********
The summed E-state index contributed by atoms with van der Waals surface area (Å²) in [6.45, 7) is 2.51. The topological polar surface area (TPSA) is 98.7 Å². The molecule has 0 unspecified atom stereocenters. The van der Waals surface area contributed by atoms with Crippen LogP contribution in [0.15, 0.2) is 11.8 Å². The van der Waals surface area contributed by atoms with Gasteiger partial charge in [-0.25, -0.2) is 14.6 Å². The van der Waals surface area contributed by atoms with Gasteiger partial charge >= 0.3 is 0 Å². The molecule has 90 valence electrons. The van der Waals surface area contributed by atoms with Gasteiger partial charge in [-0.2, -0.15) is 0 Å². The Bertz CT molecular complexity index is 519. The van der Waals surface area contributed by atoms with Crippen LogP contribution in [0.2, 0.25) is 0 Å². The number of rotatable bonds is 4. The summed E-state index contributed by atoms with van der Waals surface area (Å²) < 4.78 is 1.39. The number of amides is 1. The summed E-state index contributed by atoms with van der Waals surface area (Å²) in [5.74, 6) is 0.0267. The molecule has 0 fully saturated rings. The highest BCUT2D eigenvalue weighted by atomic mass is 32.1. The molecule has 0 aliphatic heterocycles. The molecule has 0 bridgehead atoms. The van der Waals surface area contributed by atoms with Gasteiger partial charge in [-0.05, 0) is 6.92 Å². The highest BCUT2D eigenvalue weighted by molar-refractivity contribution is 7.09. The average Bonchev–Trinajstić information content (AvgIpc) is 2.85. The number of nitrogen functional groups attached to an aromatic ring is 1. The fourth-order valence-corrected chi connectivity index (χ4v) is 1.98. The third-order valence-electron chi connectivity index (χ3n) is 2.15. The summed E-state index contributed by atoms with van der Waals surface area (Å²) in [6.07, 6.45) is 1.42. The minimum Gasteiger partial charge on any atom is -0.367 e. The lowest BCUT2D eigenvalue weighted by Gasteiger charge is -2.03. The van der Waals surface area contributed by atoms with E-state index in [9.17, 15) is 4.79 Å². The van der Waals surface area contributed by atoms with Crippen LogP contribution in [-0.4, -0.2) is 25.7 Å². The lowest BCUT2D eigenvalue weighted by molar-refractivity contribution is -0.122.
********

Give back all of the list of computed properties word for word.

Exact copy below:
The summed E-state index contributed by atoms with van der Waals surface area (Å²) in [6.45, 7) is 2.51. The topological polar surface area (TPSA) is 98.7 Å². The molecule has 0 unspecified atom stereocenters. The van der Waals surface area contributed by atoms with Crippen LogP contribution in [0.15, 0.2) is 11.8 Å². The van der Waals surface area contributed by atoms with Gasteiger partial charge in [-0.25, -0.2) is 14.6 Å². The van der Waals surface area contributed by atoms with Gasteiger partial charge >= 0.3 is 0 Å². The molecule has 90 valence electrons. The van der Waals surface area contributed by atoms with Gasteiger partial charge in [-0.2, -0.15) is 0 Å². The Bertz CT molecular complexity index is 519. The van der Waals surface area contributed by atoms with Crippen LogP contribution in [0.2, 0.25) is 0 Å². The number of rotatable bonds is 4. The summed E-state index contributed by atoms with van der Waals surface area (Å²) < 4.78 is 1.39. The number of amides is 1. The summed E-state index contributed by atoms with van der Waals surface area (Å²) in [5.74, 6) is 0.0267. The molecule has 0 fully saturated rings. The highest BCUT2D eigenvalue weighted by atomic mass is 32.1. The molecule has 0 aliphatic heterocycles. The molecule has 0 bridgehead atoms. The van der Waals surface area contributed by atoms with Gasteiger partial charge in [-0.05, 0) is 6.92 Å². The highest BCUT2D eigenvalue weighted by molar-refractivity contribution is 7.09. The average Bonchev–Trinajstić information content (AvgIpc) is 2.85. The number of nitrogen functional groups attached to an aromatic ring is 1. The fourth-order valence-corrected chi connectivity index (χ4v) is 1.98. The third-order valence-electron chi connectivity index (χ3n) is 2.15. The summed E-state index contributed by atoms with van der Waals surface area (Å²) in [6.07, 6.45) is 1.42. The minimum Gasteiger partial charge on any atom is -0.367 e. The lowest BCUT2D eigenvalue weighted by Gasteiger charge is -2.03. The van der Waals surface area contributed by atoms with E-state index in [9.17, 15) is 4.79 Å². The van der Waals surface area contributed by atoms with Crippen LogP contribution in [-0.4, -0.2) is 25.7 Å². The lowest BCUT2D eigenvalue weighted by molar-refractivity contribution is -0.122.